Letter to the Editor: Minuteman – A Tale of Two Cars

Photo: A minivan.

To the editor:

I’m voting No on the Minuteman debt tomorrow even after DESE’s ruling. Here’s why.

Imagine you have a family of, say, six kids and you need a car to drive your little scholars to school each morning. Naturally, you buy a minivan. Then, for years, you take the kids to school, paying down the cost of the van, and of course paying all the operating expenses – gas, oil changes, repairs, etc. – as you go along.

After a while, some of your kids graduate, so you agree to take along some children from the neighborhood. You want to be a good neighbor. Besides, the van is big enough, so it’s no big deal.

While the neighbors pitch in a little for the gas, it is not as much as you do. It’s a little unfair, but you’re trying to be nice. It won’t be forever.

Are those neighbors poor? Not at all. They could pay the full fee if they had to. But it’s obviously cheaper for them to send their kids with you, so that’s what they do. You’re a bit irked, but you say okay.

Cut ahead a few years. Your minivan is crumbling, and it’s time to get a new car. Do you buy another van – or do you downsize? You only have three kids of your own to drive now, so it’s obvious: downsize.

But then you get a letter from the school. They say you have to buy another minivan – not downsize – because you have to keep driving the neighbor kids.

Say what? Those families never paid for the first minivan (you let them come with you because you had the room) and now you have to pay for another minivan? You are forced to perpetuate what had been an act of generosity on your part into an unending subsidy?

You’re understandably irritated. Now is the perfect time to change things to reflect the current reality, but it looks like you have to institutionalize a broken setup where you pay a lot and these neighbors don’t pay their fair share.

Then the school says, “Wait, we’ve thought about it, the neighbors can pitch in more or less equally to pay for the new car.” Well, maybe. You do want everyone to get to school, not just your kids.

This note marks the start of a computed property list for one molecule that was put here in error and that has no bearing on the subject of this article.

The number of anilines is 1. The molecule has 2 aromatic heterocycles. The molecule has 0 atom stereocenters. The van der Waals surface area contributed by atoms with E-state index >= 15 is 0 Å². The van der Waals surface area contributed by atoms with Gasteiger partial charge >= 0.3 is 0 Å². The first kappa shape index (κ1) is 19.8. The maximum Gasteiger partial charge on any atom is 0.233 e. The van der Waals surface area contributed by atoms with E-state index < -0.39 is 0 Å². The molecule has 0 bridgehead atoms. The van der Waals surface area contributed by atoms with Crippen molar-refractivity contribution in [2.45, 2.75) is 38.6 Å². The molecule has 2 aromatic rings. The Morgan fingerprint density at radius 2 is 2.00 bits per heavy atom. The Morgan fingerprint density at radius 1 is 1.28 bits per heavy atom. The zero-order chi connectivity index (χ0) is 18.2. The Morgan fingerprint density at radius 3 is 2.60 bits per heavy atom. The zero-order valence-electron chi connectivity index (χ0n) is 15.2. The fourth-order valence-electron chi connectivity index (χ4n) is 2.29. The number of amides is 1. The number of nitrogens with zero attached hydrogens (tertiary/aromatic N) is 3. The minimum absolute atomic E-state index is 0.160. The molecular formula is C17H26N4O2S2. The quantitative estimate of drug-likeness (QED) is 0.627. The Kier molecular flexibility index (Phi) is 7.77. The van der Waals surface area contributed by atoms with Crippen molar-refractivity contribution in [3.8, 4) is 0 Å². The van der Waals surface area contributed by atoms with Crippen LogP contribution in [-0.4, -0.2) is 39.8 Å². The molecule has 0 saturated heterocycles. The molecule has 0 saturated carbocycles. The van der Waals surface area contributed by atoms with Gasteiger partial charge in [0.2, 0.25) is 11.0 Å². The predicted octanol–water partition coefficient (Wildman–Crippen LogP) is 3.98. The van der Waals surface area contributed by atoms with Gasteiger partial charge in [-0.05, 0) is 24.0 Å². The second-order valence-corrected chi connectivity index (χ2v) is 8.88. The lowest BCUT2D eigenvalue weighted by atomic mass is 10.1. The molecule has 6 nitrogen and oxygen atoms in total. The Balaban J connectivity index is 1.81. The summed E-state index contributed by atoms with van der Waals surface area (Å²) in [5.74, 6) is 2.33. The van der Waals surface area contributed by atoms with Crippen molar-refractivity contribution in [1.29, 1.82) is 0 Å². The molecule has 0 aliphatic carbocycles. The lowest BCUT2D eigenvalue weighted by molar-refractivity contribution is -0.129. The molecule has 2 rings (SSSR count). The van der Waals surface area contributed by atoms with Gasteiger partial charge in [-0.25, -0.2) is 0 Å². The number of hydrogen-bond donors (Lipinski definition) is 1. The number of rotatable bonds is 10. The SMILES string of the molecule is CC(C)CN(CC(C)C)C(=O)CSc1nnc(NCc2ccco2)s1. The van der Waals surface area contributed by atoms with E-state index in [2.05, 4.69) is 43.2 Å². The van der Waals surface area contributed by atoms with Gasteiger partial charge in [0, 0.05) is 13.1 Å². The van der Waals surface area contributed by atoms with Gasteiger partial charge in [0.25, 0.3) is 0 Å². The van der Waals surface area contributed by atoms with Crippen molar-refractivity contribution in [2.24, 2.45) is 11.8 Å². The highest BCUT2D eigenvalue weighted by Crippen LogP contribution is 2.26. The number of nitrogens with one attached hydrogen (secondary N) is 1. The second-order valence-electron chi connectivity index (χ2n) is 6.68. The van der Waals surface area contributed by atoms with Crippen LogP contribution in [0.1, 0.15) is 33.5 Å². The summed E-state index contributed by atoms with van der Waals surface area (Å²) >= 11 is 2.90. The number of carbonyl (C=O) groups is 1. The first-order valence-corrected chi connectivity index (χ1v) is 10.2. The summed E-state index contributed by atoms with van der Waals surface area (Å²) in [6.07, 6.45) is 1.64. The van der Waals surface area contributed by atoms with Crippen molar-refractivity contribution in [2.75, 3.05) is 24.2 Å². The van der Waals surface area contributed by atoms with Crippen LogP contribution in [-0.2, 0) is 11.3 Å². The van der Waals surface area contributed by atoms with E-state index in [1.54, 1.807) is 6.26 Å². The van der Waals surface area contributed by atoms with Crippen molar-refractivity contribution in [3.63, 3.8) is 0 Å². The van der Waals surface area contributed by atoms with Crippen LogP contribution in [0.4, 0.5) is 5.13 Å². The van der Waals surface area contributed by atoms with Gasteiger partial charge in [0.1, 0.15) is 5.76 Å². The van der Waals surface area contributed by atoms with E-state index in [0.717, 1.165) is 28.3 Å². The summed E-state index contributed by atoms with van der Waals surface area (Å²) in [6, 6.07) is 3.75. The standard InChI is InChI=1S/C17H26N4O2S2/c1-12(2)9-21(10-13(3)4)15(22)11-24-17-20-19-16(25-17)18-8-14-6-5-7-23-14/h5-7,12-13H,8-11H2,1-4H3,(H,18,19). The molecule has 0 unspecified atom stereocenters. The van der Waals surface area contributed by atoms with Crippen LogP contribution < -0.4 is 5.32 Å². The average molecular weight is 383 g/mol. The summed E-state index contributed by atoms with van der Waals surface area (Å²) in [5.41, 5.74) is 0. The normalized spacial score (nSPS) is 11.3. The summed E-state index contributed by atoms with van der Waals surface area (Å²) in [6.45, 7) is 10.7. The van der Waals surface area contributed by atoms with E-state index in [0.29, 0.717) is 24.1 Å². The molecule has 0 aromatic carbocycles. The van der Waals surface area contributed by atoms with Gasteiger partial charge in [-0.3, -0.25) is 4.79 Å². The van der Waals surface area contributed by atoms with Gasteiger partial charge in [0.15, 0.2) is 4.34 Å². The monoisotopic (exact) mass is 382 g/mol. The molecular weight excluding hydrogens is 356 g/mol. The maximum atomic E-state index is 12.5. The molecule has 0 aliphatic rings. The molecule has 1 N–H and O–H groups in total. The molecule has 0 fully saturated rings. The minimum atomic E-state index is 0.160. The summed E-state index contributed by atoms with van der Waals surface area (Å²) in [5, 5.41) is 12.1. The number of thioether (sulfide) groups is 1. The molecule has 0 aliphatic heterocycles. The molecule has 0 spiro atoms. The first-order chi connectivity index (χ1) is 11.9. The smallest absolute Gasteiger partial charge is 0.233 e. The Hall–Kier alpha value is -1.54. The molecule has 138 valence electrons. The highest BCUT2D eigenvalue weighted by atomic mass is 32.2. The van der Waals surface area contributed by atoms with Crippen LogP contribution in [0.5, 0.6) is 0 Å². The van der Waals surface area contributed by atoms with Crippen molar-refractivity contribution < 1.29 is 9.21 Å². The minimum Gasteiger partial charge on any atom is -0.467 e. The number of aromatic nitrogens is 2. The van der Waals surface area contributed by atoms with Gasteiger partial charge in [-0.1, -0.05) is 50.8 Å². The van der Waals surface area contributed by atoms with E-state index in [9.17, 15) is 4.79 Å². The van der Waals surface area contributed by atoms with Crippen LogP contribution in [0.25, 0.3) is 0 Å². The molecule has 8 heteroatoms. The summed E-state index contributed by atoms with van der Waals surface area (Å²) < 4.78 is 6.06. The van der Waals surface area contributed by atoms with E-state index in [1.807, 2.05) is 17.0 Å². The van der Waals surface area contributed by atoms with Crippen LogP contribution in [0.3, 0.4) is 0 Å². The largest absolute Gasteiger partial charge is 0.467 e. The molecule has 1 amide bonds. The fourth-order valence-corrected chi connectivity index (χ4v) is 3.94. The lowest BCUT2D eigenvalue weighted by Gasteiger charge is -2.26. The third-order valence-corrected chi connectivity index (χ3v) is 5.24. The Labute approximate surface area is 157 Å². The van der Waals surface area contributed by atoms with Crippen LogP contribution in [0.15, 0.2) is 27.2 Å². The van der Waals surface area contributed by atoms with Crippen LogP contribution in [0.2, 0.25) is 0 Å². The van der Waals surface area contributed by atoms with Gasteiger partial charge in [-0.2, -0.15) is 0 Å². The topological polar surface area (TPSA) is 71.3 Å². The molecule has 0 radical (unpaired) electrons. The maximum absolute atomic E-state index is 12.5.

But what about paying their fair share of the operating costs (gas, repairs, etc.). “Um, no, that you still have to subsidize.”

How is that fair?

You’re tired of all this. Why do you have to continue subsidizing these neighbors for 30 more years?

A right-sized vehicle (just your kids and no neighbors) would be okay. Or a large vehicle that is paid for fairly (everyone pays equally for both capital and operating costs) would also be OK.

But a large vehicle for which you’re still on the hook for the operating costs while the neighbors get a deep discount? That is simply unfair.

That’s the Minuteman district in a nutshell. A new building, though certainly needed, does not resolve the fundamental unfairness of the payment structure. While I’d love to get a new building, we can’t afford to be part of the district if it means paying an unfair share of the money for the next 30 years.

That’s why I’m voting No.

Lisa Gibalerio

TMM Precinct 4

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Comments

  1. tesshiva says

    I appreciated this explanation in helping me to decide my vote, The analogy seemed quite appropriate. Issues don’t need to be made any more complex than they are; Ms. Gabaliero wrote a good, evocative piece. Thanks.

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